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Truebit Verifier Platform Helps Developers Run Their Code Transparently


Guest: Blane Sims
Company: Truebit (Twitter)
Show: Let’s Talk

While blockchain was originally created to facilitate financial transactions, it has evolved to include other interactions and use cases. Although we are just beginning to see what blockchain and the broader Web3 world can offer, many organizations are drawn to the benefits of transparency, resilience to failure, and efficiency.

In this episode of TFiR: Let’s Talk, Blane Sims, Head of Product at Truebit, discusses the evolution of blockchain and decentralization and the problems it is trying to solve. They go on to discuss Truebit’s new verifiable computing platform and the use cases Sims is seeing.

Key highlights from this video interview:

  • Sims gives us an introduction to the company and talks about its origins as a research project. He tells us about founder, Dr. Jason Teutsch, and his research in game theory and how that has been important to Web3.
  • Sims discusses the evolution of blockchain from the Ethereum blockchain and how its original purpose was to facilitate transactions between parties that had no basis to know or trust each other. Sims talks about how it has become apparent that blockchain can be applied to lots of different interactions.
  • Sims feels that in the future we will see the convergence of the concept of decentralized trust and new technologies like generative AI. He talks through some of the enterprise use cases he believes will come out of this convergence and how that ties in with Truebit’s work in the Web3 world.
  • One of the key trends with compute is that cloud-based compute is now predominantly serverless. However, Sims talks about the extension beyond cloud-based compute, edge-based compute, and how this ties in with a broader evolution toward decentralized compute which is where Web3 comes in.
  • Sims tells us about their new verifiable computing platform, Truebit Verifier, and how it works. He talks about how it gives you a certificate that says the code was run correctly to enable users to convey trust to whoever is dependent on their code and data.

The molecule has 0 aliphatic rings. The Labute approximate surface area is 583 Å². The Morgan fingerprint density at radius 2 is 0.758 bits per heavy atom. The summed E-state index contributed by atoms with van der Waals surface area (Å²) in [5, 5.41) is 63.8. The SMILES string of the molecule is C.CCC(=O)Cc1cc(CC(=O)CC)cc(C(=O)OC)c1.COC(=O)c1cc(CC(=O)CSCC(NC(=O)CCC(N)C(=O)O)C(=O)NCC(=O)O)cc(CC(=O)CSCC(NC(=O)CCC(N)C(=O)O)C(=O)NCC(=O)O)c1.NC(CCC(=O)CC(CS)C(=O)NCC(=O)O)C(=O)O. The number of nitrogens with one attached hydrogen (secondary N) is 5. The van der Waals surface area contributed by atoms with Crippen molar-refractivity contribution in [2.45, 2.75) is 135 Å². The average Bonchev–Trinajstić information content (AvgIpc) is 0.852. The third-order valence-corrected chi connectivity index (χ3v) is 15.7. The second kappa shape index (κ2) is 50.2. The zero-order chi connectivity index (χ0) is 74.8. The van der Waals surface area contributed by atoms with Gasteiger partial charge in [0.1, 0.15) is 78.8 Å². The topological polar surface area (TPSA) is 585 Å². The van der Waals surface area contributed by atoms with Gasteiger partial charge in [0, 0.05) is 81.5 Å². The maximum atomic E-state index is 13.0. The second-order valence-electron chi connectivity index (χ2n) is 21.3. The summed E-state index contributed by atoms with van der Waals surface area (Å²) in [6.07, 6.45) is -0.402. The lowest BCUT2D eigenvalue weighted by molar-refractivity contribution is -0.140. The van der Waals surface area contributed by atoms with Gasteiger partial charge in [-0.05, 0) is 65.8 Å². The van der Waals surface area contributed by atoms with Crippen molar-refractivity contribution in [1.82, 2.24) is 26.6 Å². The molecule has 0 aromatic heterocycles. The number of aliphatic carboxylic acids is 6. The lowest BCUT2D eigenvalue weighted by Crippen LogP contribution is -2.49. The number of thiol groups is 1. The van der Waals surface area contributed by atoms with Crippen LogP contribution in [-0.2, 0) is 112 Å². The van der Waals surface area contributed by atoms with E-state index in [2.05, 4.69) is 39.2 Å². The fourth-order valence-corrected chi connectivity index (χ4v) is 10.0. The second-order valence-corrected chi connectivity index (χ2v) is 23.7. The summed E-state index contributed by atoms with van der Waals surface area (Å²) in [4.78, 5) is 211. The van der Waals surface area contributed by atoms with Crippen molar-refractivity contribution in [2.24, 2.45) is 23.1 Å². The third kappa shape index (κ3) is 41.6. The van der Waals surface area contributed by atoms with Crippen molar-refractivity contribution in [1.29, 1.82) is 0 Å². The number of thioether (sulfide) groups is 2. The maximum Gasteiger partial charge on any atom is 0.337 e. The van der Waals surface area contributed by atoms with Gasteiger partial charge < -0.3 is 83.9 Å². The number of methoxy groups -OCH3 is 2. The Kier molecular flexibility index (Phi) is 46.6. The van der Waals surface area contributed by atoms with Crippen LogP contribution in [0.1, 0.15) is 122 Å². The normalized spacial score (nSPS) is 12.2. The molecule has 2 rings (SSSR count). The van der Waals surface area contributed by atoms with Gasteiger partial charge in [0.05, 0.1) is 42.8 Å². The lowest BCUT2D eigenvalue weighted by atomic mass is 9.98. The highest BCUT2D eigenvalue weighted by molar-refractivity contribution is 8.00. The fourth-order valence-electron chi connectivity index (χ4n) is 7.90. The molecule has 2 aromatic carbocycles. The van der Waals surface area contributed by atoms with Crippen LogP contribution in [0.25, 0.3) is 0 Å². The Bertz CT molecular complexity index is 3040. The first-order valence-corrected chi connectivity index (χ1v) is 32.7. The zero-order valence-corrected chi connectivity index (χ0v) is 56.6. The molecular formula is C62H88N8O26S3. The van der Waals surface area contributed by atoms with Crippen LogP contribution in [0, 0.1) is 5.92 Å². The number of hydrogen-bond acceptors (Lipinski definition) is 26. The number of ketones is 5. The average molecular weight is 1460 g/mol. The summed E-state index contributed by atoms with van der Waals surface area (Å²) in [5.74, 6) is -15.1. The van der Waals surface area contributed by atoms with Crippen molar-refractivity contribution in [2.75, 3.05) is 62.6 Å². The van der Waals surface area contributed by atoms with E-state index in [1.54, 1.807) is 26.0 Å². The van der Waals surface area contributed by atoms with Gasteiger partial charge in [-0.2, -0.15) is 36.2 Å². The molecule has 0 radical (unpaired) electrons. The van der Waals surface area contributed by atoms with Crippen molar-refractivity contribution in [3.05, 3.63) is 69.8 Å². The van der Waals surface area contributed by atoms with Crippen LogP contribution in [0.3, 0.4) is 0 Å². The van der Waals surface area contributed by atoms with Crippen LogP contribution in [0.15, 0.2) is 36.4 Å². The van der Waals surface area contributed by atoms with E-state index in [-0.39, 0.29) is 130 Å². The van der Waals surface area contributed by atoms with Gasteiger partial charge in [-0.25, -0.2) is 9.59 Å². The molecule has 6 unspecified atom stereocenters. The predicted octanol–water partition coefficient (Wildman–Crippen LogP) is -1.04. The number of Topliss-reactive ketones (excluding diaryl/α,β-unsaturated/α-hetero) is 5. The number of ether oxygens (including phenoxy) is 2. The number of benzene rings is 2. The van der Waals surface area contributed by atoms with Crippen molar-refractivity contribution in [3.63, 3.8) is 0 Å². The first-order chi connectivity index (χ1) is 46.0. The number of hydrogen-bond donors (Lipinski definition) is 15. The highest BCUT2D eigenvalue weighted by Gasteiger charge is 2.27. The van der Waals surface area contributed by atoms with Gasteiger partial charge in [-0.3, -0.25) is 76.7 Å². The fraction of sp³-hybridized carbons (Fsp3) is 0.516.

• There are numerous benefits of decentralization for developers, and Sims talks about the top three reasons developers look to Web3: transparency, resilience to failure, and efficiency. He discusses how Truebit Verifier helps developers run their code transparently and have a certified proof they can attach to the blockchain.
  • Truebit Verifier’s first live use case is coming online later this year, a supply chain-based use case. Sims goes into depth about the use case and how they needed a way to move data securely from one ledger to another. Another use case is in making royalties for artists’ songs more transparent.
  • Sims provides us with an overview of the trends he is seeing in the industry saying that many people are fixated on generative AI and for developers AI does provide an opportunity to scale up and do much more. However, this places pressure on other processes like security where some checklists and procedures are still very manual.
  • Sims talks about the challenges of validating AI-generated code and knowing if it is secure. Secondly, ensuring the data you get out of a model is accurate, particularly in use cases in medical science where the AI is making diagnoses or making critical financial decisions.

This summary was written by Emily Nicholls.